The Festival of Pentecost, lasted one day, and was celebrated seven weeks from the festival of the Passover and Unleavened Bread. It celebrated the end of the barley harvest and the beginning of the wheat harvest. During this celebration, the people expressed their thanksgiving to God. Leviticus 23:15-22. This festival looked forward to the day, which was spoken of in the Book of Acts, chapter 2, when on the day of Pentecost, seven weeks following the resurrection of Jesus, on the 50th day, the Holy Spirit of God came and filled many believers, preparing the believers to share the news of Jesus, and on that day about 3,000 souls received the Word that was spoken to them, and were baptized, and added in among the believers. And the harvest of believers didn’t stop there. Acts 2:47 says, “And the Lord added to the church daily, such as should be saved.”

The Feast of Trumpets, lasted one day, the first day of the seventh month, and celebrated the beginning of the seventh month. During the celebration, the people rested, and the purpose for the rest was to prepare God’s people for the events of the rest of the month. The Day of Atonement came ten days later, and the Feast of Tabernacles came on the 15th day of the month. Leviticus 23:23-25. The Feast of Trumpets was to herald in what would follow in the rest of the month. And looking to Jesus, this celebration heralds in the day, for each one of us, when we accept Jesus as the propitiation for our sins, an advocate with the Father, that we might be cleansed all sin, made righteous before the Father, and we are one on one in our relationship with the Heavenly Father. Can anything get any more glorious than this?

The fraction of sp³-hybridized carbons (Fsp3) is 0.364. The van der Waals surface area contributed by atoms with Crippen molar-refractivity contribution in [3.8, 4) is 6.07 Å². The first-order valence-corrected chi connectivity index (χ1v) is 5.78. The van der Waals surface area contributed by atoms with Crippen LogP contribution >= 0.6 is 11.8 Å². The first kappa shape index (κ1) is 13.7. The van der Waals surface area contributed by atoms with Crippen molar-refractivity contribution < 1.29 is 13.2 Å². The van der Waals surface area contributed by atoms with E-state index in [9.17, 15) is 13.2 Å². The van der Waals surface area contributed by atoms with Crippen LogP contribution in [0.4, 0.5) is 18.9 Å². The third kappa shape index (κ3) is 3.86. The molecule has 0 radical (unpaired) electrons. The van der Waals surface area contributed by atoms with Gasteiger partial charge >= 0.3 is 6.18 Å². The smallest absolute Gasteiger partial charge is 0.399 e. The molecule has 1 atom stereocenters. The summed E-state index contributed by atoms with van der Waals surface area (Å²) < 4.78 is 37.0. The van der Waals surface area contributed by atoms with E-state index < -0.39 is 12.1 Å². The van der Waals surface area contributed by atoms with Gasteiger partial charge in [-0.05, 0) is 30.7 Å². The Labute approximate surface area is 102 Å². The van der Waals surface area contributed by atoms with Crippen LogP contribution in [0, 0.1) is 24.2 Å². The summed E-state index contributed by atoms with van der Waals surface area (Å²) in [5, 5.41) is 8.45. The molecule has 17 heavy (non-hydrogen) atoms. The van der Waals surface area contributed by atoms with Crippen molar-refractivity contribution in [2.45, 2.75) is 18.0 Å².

The Day of Atonement, lasted one day. Following The Feast of the Trumpets, it came in the seventh month on the 10th day, and celebrated the removal of sin from the people and the nation. This was a time for the people to celebrate restoration into fellowship with God. Leviticus 23:26-32. The celebration of The Day of Atonement looks forward to Jesus, 1 John 2:1,2 “My little children, these things write I unto you, that ye sin not. And if any man sin, we have an advocate with the Father, Jesus Christ, the righteous, 2 and He is the propitiation for our sins: and not for ours only, but also for the sins of the whole world.” John, at the time of this writing, was up in age, and could have been the only one living of the apostles, and this would explain why he addresses his readers as “My little children.” He would have been old enough to be an aging father or grandfather to his readers, and he uses an affectionate term to address his readers. He introduces Jesus Christ as an advocate to the Heavenly Father. Jesus is at our side, as our intercessor with God the Father. He has the credentials to plead our cause. He Himself is righteous, and He is the propitiation for our sins. Jesus is the means by Whom God shows His mercy towards us, who believe in Him, bringing us into a one on one relationship with the Heavenly Father. In John 4:10, “Herein is love, not that we loved God, but that He loved us, and sent His Son to be the propitiation for our sins.” Jesus Christ is the Greatest Expression of love known to man. There is no greater love.